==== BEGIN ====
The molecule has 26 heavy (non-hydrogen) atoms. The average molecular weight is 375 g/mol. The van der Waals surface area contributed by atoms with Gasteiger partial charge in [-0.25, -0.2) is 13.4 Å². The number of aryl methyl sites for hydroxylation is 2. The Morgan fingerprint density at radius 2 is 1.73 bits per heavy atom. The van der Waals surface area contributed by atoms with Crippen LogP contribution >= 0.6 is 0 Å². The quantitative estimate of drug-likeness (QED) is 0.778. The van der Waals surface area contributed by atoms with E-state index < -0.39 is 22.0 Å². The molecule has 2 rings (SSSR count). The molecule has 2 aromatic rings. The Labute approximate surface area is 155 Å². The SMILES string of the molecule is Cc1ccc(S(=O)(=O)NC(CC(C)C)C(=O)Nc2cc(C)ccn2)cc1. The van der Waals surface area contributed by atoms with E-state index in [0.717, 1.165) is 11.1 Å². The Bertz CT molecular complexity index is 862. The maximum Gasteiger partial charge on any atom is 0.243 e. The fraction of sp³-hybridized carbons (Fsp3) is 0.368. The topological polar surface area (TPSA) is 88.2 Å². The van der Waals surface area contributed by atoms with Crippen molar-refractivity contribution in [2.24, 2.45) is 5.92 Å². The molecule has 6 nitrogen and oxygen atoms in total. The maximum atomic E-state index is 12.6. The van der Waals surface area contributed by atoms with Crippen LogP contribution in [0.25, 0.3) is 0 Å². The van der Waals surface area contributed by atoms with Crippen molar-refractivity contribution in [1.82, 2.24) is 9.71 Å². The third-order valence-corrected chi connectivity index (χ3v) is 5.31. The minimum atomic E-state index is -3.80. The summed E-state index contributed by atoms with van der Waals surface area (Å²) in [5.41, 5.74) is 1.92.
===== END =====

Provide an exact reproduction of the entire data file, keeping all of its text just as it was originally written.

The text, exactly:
The molecule has 26 heavy (non-hydrogen) atoms. The average molecular weight is 375 g/mol. The van der Waals surface area contributed by atoms with Gasteiger partial charge in [-0.25, -0.2) is 13.4 Å². The number of aryl methyl sites for hydroxylation is 2. The Morgan fingerprint density at radius 2 is 1.73 bits per heavy atom. The van der Waals surface area contributed by atoms with Crippen LogP contribution >= 0.6 is 0 Å². The quantitative estimate of drug-likeness (QED) is 0.778. The van der Waals surface area contributed by atoms with E-state index < -0.39 is 22.0 Å². The molecule has 2 rings (SSSR count). The molecule has 2 aromatic rings. The Labute approximate surface area is 155 Å². The SMILES string of the molecule is Cc1ccc(S(=O)(=O)NC(CC(C)C)C(=O)Nc2cc(C)ccn2)cc1. The van der Waals surface area contributed by atoms with E-state index in [0.717, 1.165) is 11.1 Å². The Bertz CT molecular complexity index is 862. The maximum Gasteiger partial charge on any atom is 0.243 e. The fraction of sp³-hybridized carbons (Fsp3) is 0.368. The topological polar surface area (TPSA) is 88.2 Å². The van der Waals surface area contributed by atoms with Crippen molar-refractivity contribution in [2.24, 2.45) is 5.92 Å². The molecule has 6 nitrogen and oxygen atoms in total. The maximum atomic E-state index is 12.6. The van der Waals surface area contributed by atoms with Crippen LogP contribution in [0.25, 0.3) is 0 Å². The van der Waals surface area contributed by atoms with Crippen molar-refractivity contribution in [1.82, 2.24) is 9.71 Å². The third-order valence-corrected chi connectivity index (χ3v) is 5.31. The minimum atomic E-state index is -3.80. The summed E-state index contributed by atoms with van der Waals surface area (Å²) in [5.41, 5.74) is 1.92.